And the best part is with their lifetime warranty, you shouldn’t have to do this more than once OR ever have to replace your roof!
Hundreds of reviews and almost all are 5-star!
CLICK HERE to see it on Amazon!
Let us caulk your roof before it leaks or if you have a small leak let us caulk it for you before we need to replace your entire roof. Having any issues with your RV, Trailer, 5th wheel contact us today for fast and efficient Service from Certified Techs. Call us: 716-218-4033. pic.twitter.com/Pk1uPZw3yK
— RV Unlimited (@RvUnlimited_) September 2, 2021
Can I replace my RV roof myself?
Replacing an RV roof is not a home DIY job and should be handled by a professional. However, annual resealing or minor repairs are often handled by RV owners themselves.
Replacing your RV roof is a big job.
If you are relatively handy, you can probably do it yourself. But if you aren’t comfortable doing it yourself, you should have a professional do it for you.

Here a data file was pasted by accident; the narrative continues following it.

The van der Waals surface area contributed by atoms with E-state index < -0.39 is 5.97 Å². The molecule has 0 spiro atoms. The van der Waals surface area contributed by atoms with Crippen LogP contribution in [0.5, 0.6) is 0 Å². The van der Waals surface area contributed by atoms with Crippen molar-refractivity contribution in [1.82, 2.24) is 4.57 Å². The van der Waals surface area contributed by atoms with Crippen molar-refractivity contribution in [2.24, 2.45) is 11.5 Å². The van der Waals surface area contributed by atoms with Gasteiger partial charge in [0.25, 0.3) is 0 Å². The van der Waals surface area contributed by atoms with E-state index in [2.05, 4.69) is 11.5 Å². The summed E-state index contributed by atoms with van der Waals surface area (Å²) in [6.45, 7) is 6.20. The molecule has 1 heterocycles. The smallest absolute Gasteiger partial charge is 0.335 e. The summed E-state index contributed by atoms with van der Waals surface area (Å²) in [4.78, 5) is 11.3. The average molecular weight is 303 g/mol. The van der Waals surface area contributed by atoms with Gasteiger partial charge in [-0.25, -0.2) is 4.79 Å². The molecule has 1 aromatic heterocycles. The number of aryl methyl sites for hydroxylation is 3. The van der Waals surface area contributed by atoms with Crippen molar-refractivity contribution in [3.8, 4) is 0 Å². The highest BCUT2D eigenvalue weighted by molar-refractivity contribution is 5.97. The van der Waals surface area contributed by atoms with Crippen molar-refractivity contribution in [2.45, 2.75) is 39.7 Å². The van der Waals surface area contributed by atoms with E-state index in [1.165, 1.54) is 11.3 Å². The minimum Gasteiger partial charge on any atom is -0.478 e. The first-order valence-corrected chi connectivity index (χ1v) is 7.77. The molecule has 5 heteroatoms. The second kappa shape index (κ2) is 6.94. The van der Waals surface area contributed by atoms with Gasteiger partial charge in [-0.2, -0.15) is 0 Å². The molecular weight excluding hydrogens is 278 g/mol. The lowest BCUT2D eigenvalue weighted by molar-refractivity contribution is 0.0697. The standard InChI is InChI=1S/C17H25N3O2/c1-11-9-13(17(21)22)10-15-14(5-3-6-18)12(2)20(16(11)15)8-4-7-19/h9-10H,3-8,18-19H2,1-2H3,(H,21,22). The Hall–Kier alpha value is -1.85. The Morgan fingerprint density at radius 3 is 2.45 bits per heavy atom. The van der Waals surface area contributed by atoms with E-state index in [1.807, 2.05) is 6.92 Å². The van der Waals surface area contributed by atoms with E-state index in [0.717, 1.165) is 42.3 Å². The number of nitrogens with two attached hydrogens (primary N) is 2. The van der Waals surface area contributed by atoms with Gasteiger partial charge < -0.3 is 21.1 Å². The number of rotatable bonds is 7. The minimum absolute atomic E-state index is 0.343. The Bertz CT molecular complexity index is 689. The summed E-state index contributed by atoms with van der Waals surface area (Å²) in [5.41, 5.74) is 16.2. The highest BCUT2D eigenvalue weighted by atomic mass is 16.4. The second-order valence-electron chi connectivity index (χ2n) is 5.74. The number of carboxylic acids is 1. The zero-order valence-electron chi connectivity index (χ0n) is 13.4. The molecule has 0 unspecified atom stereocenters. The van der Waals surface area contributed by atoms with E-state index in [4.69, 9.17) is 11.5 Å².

But if you get that great RV roof sealant on Amazon I mentioned above you can just roll it on yourself and with it’s lifetime warranty, you shouldn’t ever have to replace your roof.
But in order to replace your RV roof, you need to remove the awning first and anything else that is secured to the roof. Then, the existing membrane will need to be removed and any damaged plywood replaced. Place the new membrane and seal the edges.
Then, replace the items from the roof and reattach the awning. Seal all the seams, and you’re good to go. Now that you’ve done all that work to replace your roof, protect it with a good quality RV cover.
To read more about RV covers and which ones to avoid, check out this recent article.
RV covers can extend the life of your RV by protecting it from snow, wind, ice, and harmful UV rays. All of these elements can damage your seals and allow leaks to form around your RV.
Just click the link to read it on my site.
Did I answer everything you wanted to know about whether all RVs leak?
Without proper maintenance, you can expect your RV roof to leak. RV inspection for leaks is a good spring and fall maintenance task, especially if your rig is stored indoors during the winter.
It should be done more frequently if your RV is usually outdoors and in the elements. Sunlight, extreme temperatures, and precipitation will all take their toll.
Consider using a cover to extend the life of your roof.